Thursday, August 30, 2012

Denver’s Strong Economy Profiled in New Report

The Metro Denver Economic Development Corporation recently published its Metro Denver Economic Profile report, a publication that highlights Metro Denver’s accomplishments in business development and key economic factors. The report is often used as a marketing tool to persuade companies to locate business operations here, but it also reminds us that Denver’s economic conditions continue to grow and prosper when compared to other markets across the country.

Some of the important, and optimistic, highlights mentioned in the report include:
• In 2012, major company headquarters such as Coleman Company (outdoor products) and TriZetto Group (healthcare technology) decided to relocate their headquarters in Metro Denver.
• Forbes ranked Metro Denver fifth among the 25 “Best Places for Business and Careers” in 2012. Criteria for the ranking included costs of doing business, educational attainment, and projected economic growth.
• Metro Denver is a magnet for young, smart, and diverse workers. In fact, the region of 2.9 million people is one of the fastest growing in the country and is the top location for relocating adults ages 25 to 34.
• The City of Denver has one of the largest public parks system of any U.S. city.
• Metro Denver was listed among the Brookings Institution’s nine “Next Frontiers,” or metro areas with the highly educated and diverse population needed to support future growth in a technology and diversity-driven economy.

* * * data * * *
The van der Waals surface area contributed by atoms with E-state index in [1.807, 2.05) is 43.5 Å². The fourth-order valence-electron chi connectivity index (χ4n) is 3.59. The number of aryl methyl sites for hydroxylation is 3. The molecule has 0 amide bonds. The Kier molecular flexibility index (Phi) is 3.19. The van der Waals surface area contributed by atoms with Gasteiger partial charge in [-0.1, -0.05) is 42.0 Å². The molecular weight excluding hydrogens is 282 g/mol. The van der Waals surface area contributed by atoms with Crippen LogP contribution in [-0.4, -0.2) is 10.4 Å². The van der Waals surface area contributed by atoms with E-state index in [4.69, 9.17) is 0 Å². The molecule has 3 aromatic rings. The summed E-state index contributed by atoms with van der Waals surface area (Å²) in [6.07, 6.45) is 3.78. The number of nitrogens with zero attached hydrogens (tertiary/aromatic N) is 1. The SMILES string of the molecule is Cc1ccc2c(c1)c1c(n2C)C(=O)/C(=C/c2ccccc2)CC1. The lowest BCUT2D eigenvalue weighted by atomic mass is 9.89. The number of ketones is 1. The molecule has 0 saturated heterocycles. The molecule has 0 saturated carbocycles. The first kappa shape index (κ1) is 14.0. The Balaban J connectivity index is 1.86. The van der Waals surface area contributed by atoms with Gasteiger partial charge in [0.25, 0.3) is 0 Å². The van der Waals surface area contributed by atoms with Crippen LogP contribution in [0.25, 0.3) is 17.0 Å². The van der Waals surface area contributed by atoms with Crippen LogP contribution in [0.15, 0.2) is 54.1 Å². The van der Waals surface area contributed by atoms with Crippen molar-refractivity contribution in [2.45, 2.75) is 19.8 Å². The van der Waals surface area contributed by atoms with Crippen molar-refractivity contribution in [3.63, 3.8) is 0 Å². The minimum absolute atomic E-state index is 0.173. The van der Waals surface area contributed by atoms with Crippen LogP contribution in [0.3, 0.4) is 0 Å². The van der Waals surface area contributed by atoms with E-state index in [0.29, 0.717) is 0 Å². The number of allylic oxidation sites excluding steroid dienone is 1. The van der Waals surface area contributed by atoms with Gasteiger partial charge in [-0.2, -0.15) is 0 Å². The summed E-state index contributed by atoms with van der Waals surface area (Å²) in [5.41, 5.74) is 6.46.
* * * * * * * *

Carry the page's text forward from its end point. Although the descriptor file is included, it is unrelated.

• Metro Denver students have access to a wide range of higher education options including world-class research institutions, graduate and professional schools, and a broad spectrum of undergraduate programs.
• Metro Denver ranked third among 116 metro areas for smallest decline in median home price between 2010 and 2011.

“Metro Denver has a national reputation as a place that stimulates business. There is continued interest in our region from international and national C-level executives, thanks to our pro-business environment, highly educated workforce, and status as a high-tech hub,” said Tom Clark, CEO of the Metro Denver Economic Development Corporation.

Tuesday, August 28, 2012

East Colfax Development

The shattered, and nearly forgotten, stretch of East Colfax Avenue is getting an updated makeover, thanks in large part to Sprouts Farmers Market. A massive project is in the works for the site of the long-vacant Rosen-Novak and Elway car dealerships, near Colorado Boulevard, reports a recent Denver Post article.